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Matildas fall in Asian Cup Final

Japan celebrate their Women's Asian Cup title
Japan celebrate their Women's Asian Cup title
Photo by Stanley Chou/Getty Images

Australia have fallen just short of defending their Women’s Asian Cup title as they fell to a 1-0 loss to the World Champions in the final at Thing Nhat Stadium on Sunday.

The Matildas started the match well putting the pressure on Japan and within one minute had their first chance of the match.

Lisa De Vanna played a through ball which played Sam Kerr clean through, stunning the Japanese defense only for Kerr to put the ball over the bar.

Australia can continued their attack and Kerr had another chance in the following moments as a Michelle Heymann header found Kerr, who was left open, but sent her shot right at the keeper.

Japan started to work their way back in to the match and in the 28th minute they hit the lead, thanks to a corner as Azusa Iwashimizu got in between defenders and sent her header in to the back of the net.

That goal spurred Japan on and they kept attacking for the remainder of the half, causing the Australians all sorts of problems.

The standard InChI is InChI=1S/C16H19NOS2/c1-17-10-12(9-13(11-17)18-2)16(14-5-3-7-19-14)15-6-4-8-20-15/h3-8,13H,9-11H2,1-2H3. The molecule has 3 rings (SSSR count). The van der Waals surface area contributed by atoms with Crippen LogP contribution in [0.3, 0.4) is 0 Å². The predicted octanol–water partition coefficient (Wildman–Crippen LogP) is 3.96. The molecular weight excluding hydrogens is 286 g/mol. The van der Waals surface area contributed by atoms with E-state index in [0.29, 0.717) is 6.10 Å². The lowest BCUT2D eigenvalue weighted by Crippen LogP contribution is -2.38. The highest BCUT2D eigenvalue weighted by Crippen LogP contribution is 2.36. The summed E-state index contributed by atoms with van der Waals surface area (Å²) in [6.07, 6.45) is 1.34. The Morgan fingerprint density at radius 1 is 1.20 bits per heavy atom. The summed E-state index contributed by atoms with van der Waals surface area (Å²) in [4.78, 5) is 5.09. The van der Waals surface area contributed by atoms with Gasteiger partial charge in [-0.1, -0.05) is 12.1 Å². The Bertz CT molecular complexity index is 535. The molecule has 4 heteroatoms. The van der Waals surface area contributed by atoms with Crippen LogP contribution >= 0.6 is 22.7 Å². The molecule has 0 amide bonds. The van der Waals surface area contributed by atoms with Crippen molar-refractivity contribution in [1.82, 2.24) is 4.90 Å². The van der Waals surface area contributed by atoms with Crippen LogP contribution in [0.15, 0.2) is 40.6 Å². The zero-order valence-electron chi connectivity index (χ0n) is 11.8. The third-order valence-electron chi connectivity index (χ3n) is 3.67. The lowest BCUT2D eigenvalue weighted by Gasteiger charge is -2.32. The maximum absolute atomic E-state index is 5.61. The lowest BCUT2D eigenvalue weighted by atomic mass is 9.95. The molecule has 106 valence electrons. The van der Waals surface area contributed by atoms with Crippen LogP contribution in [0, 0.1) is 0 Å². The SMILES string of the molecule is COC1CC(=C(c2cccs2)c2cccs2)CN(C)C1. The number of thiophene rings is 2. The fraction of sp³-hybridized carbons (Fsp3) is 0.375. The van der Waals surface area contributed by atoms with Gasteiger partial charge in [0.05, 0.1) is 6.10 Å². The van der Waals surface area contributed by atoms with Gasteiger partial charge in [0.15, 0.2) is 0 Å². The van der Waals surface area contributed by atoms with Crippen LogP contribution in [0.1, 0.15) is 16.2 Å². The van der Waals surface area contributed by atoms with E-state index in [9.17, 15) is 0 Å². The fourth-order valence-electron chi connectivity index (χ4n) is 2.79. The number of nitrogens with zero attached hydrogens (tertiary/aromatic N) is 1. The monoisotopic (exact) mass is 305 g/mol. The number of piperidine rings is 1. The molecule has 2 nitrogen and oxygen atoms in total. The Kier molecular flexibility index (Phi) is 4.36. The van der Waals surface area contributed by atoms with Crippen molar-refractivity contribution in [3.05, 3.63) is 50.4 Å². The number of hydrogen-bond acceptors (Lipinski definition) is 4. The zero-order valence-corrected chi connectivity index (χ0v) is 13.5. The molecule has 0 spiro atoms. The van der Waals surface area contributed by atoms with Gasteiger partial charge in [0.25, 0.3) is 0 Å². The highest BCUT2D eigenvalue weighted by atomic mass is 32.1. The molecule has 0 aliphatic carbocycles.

Australia’s physicality was proving a strong asset but they were still unable to break through, with De Vanna setting up Heyman toward the end of the half but the keeper was quick off her line to deny the chance.

Alen Stajcic made a change at the half bringing on Laura Alleway in defense, which allowed Australia to make the switch from defense to attack much faster.

The second half saw Australia start well and in the early stages they could well have managed to get back in front but Kerr’s powerful shot from outside the box went right to the keeper.

In the 53rd minute Heyman had the chance to put Australia back on level terms as she had space and the opportunity to score but her effort was much too easy for the keeper.

Just after that chance Australia had another as Van Egmond sent a ball for Heyman which she got on to the end of but couldn’t find the target.

Australia made changes in the late stages as they looked to attack Japan and it certainly had that effect as the Australians were by far the better side in the closing stages.

Late on Japan could well have gone two up as they saw an effort come back off the post before Australia went down the other end and thought they’d equalized, only for Kerr to be deemed offside.

For all of Australia’s effort, Japan were doing well, controlling out the closing stages as they kept that effort up, showing their skill as world champions.